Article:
To make the modifications to modernize Boot Camp, you'll need to edit the.plist file for the app. Before committing any changes, let's first make a backup of the file just in case. Application: Boot Camp Assistant, version 6.1.0 (6067.60.1) Introduction. In macOS, Boot Camp Assistant (Finder → Applications → Utilities → Boot Camp Assistant) has the ability to create bootable USB disks for installing Windows in Boot Camp on a Mac computer. How to install Windows 10 on a Mac using Boot Camp AssistantBefore installing Windows on Mac, I recommend running a time machine back up.How to Use Time Mach.
My last Mac was a Classic. I recently bought a MacBook Air 13-inch Early 2015 with 256 Gb. In MacOS Sierra (10.12.5) I started Book Camp Assistant (6.1.x) to install a pre-downloaded Win10 64-bit Anniversary edition (with plan to update within Win10 to the latest Creator version).
Now everything seemed to go smoothly. Win10 got installed and booted OK. But first thing I noticed was no WiFi. After lots of googling I realized Boot Camp should have kicked in within Windows and installed some drivers. I searched for evidence of Boot Camp Utility but none was found. I also couldn't find bookcamp.msi or other executables. There's no Apple Software Update, either. Indeed I can't seem to find any evidence that Apple has installed anything.
I did get WiFi to work after manually installing a Broadcom driver but I very much would like to have Boot Camp within Windows. After more googling, it seems Apple no longer releases Boot Camp 6 files. And the latest Boot Camp Assistant (6.1.x) within Sierra seems to have been dumbed down. There's now only a button to restore back to a MacOS-only state, and no obvious way to download Boot Camp drivers and install manually.
All in all, not a very smooth experience! A bit disappointing, I might say, after years away from the Mac world.
Anyone with similar experiences? Should I just try the whole process again (i.e. re-install Win10) and hope for the best? Of course, I COULD try to get Win10 working without Boot Camp but I'd rather not to.
MacBook Air, macOS Sierra (10.12.5), (13-inch, Early 2015)
Posted on Jun 22, 2017 9:55 AM
When users want to install Windows operating system on their Mac computers, Macbooks’ own Boot Camp is the obvious way to do it. Unfortunately, there are times when Windows installation via Boot Camp fails, or Boot Camp Assistant does not allow users to install a specific version of Windows that they need. In these cases users search for alternatives to Boot Camp.
If you google “how to install windows on mac without bootcamp assistant”, most of the top articles there will describe ways to install Windows alongside macOS by hand or using third-party software. I don’t want to repeat what others already said so I will instead list some other ways to run Windows on a Macbook without Boot Camp Assistant (namely, virtual machines) and point out advantages and disadvantages to each of them.
Virtual machines allow you to install and run Windows or other operating systems in a window on your Macbook. Basically, Windows will run inside an app but will “think” that it is running on a regular computer. To install Windows inside a virtual machine you will still need to have an unused Windows license, same as with Boot Camp. Best and most popular virtualization software for Macs are Parallels Desktop, VMware Fusion and Virtual Box.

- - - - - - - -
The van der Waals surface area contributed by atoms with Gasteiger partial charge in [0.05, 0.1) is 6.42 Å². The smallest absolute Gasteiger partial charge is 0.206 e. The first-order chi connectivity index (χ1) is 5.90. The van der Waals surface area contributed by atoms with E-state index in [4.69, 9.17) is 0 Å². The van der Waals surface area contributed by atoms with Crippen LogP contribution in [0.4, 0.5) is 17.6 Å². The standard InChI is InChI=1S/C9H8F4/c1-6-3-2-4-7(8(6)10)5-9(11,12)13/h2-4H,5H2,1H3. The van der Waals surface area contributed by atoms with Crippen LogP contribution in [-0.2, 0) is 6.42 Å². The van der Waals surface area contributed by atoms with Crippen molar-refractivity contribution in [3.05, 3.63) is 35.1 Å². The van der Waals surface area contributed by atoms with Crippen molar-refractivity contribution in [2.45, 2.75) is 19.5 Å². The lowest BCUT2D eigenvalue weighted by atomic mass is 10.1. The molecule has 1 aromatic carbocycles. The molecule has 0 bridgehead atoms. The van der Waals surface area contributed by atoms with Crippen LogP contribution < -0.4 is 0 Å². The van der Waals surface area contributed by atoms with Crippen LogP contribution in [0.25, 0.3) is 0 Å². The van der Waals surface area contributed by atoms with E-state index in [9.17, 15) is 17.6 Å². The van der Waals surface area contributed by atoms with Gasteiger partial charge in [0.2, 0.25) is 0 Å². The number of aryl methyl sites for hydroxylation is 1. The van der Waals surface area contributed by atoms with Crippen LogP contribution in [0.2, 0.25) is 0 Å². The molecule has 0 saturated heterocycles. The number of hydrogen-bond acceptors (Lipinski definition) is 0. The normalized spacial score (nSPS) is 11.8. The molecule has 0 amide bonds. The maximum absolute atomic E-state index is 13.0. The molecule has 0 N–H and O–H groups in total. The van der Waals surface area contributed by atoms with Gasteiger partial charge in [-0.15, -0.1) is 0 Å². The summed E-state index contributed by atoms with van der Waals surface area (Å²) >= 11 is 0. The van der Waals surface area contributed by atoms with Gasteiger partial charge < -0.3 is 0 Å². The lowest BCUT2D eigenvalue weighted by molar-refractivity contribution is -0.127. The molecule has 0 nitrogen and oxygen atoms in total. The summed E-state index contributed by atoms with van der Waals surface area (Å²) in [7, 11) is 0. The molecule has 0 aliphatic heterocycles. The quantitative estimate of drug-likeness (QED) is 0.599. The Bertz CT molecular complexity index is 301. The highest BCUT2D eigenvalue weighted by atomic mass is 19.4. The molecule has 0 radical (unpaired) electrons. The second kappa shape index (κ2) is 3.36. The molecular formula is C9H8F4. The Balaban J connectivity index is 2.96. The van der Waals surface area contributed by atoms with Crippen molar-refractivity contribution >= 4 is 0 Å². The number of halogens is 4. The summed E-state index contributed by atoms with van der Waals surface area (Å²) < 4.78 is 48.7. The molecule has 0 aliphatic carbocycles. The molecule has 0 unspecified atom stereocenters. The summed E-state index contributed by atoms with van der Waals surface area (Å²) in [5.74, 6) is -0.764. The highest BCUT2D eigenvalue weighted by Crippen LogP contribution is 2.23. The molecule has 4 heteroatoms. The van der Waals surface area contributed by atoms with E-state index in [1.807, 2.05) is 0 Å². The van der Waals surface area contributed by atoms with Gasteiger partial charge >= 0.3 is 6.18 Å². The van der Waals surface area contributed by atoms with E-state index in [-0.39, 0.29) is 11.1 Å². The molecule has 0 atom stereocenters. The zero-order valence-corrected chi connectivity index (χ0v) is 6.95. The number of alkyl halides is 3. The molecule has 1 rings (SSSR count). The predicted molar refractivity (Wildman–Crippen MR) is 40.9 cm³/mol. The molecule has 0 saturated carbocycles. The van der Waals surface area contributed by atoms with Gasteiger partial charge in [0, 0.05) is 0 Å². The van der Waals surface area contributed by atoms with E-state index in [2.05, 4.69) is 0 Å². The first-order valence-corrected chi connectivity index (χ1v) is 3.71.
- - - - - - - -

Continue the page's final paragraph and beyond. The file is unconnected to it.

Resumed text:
Method 1: Install Windows on a Mac Without Boot Camp Assistant, Using Parallels Desktop
Parallels Desktop is very intuitive and easy-to-use for regular computer users. The app will configure everything for you, even download Windows or utilize the one you already downloaded via Boot Camp. You can open Windows in a separate window (including a full screen mode), or you can turn on Coherence mode. In Coherence mode the virtual machine will run in the background, while Windows programs can run alongside your Mac apps. You can even put Windows programs on your macOS desktop or pin them to Dock. Parallels Desktop allows you to copy and paste or drag and drop between Windows and macOS without any problems.
Parallels Desktop prices start at $79.99, however there is a free trial period available.
Method 2: Download Windows on a Mac Without BootCamp, Using VMware Fusion
VMware Fusion is another popular virtualization software for Macbooks. It is close to Parallels in terms of functionality and pricing, but VMware’s Fusion supports a larger number of operating systems than Parallels. On the other hand, Parallels is easier to use for regular computer users, and runs a little smoother. Otherwise, these two programs are approximately on the same level.
VMware Fusion offers a free trial period to its users, same as Parallels, so you may try both for free and decide which one you like better, before committing.
Method 3: Install Windows on a Macbook Without Boot Camp Assistant, Using Virtual Box
Install Bootcamp Assistant From Windows
If you don’t plan to spend extra money on virtualization software, there’s always VirtualBox by Oracle. VirtualBox is a pretty decent free alternative to paid software if not slower, less polished and missing some handy functions. If you need to run some resource intensive Windows programs, VirtualBox might not be the best choice for you. VirtualBox also requires more technical knowledge than, for example, Parallels, as users need to tune some settings themselves when installing it. However, if you are a power user already or don’t mind doing a little more work, and you are not going to run latest Windows games or video-editing software, VirtualBox is a good (and free!) alternative.